legal disclaimers on its 17 pages of fine print text. Most
of us will leave that unread in the box.
The warranty is a one year
warranty and is not transferrable from the original purchaser.
The other little booklet is
titled 'Finger Tips' and gives you some information on how to
use the iPhone. The 18 pages of information here is well
presented, but because each page is mainly a color picture of
the iPod screen with just a short sentence or two of text, the amount of information is terribly limited,
and there's an enormous need for more information about how to
use the phone.
Strangely, Apple don't
provide any further documentation. There's no provided
manual, there's not a CD with a pdf version of a manual,
and neither is there any set of help screens on the phone
itself. What an appalling omission, and no wonder that the
best (and best selling) book on how to use the iPhone is titled 'iPhone:
The Missing Manual - The book that should have been in the box'.
If you buy the phone, be sure to buy a copy of the book, too.
It lists for $19.99 and
Amazon.com sells it for $13.59.
There is a
130 page User Guide that can be found after some searching
on the Apple website. In an affected style that quickly
becomes annoying, this document preciously refers not to 'the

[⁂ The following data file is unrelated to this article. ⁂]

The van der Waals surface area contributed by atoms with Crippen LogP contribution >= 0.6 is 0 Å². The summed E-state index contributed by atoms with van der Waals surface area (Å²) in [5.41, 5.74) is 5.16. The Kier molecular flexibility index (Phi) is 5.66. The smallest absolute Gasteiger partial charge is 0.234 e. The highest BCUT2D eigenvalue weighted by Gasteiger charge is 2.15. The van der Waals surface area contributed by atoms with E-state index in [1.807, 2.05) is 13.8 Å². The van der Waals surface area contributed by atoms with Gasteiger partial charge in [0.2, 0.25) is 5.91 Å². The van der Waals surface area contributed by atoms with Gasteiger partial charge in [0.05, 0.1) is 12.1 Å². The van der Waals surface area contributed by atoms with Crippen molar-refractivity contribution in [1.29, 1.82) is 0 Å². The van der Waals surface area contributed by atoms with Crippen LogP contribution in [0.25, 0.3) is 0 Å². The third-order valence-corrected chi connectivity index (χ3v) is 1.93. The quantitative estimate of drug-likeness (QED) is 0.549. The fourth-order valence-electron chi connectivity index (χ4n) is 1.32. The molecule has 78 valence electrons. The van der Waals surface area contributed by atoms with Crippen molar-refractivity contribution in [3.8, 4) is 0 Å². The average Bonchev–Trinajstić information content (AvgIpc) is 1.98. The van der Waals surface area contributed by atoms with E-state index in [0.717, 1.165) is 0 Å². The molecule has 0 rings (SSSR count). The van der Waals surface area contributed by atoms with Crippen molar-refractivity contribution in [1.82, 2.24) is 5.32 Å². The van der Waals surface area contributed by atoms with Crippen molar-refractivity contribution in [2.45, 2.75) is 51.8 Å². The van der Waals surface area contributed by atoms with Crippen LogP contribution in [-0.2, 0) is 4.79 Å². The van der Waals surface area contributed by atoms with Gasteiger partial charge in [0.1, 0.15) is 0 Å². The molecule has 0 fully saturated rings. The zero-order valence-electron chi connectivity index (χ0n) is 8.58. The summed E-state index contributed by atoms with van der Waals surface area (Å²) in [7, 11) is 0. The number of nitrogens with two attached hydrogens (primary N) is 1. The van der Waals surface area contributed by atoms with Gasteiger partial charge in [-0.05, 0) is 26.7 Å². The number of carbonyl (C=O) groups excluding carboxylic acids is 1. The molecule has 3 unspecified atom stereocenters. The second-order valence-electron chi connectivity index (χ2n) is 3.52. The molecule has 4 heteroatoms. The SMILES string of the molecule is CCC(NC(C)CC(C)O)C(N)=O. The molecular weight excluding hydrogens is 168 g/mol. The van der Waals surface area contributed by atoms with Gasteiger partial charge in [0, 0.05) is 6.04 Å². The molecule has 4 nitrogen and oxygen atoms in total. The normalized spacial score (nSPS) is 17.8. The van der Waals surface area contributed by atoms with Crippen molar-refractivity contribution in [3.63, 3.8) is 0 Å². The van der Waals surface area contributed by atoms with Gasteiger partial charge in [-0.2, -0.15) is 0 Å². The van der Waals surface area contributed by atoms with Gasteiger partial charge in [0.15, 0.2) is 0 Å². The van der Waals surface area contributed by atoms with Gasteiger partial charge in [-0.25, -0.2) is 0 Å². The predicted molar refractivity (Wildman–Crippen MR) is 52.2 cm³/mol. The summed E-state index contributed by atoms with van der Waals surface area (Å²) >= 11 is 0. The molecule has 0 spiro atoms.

iPhone' but to just 'iPhone' as if it were a person.
It is very disappointing
that there are no help files on the iPhone itself. With
so many gigabytes of storage, you'd think the very least they could
do would be to load the 4MB pdf user guide they offer online onto
the phone, and you'd hope they'd actually build a useful Help
application into the phone. Shame on them - their pride at
the alleged simplicity of their user interface probably prevents
them from providing the Help file assistance the phone (and us
users) still need.
The iPhone's Capabilities and Specifications
The iPhone measures 4.5" x
2.3" x 0.4", and weighs about 5.1 oz. This makes it
average in size for 'candy bar' design phones.
The color display measures
just under 3" x 2" and has a 3.5" diagonal. It has a high
resolution capability, with 480x320 pixels (just over 160 pixels
per inch in each direction). This is the same resolution
on the iPod Touch, and considerably better than on a regular
iPod (with a 2.5" diagonal display and a resolution of 240 x 320
pixels - half the resolution of the iPhone).
The display is touch
sensitive, but it only works with fingers. It won't work
with a stylus or other instrument, which is a disadvantage when
trying to type on the miniature keyboard that is shown on the
screen, and having one's fingers repeatedly hit the wrong keys.
The display is covered with
glass not plastic, and while it is reasonably scratch resistant,
it is probably prudent to place a protective sheet over its
surface. And while scratch resistant, it is of course as
fragile as any glass object is, and if you drop your phone,
there's a danger you'll crack the glass screen. Dropping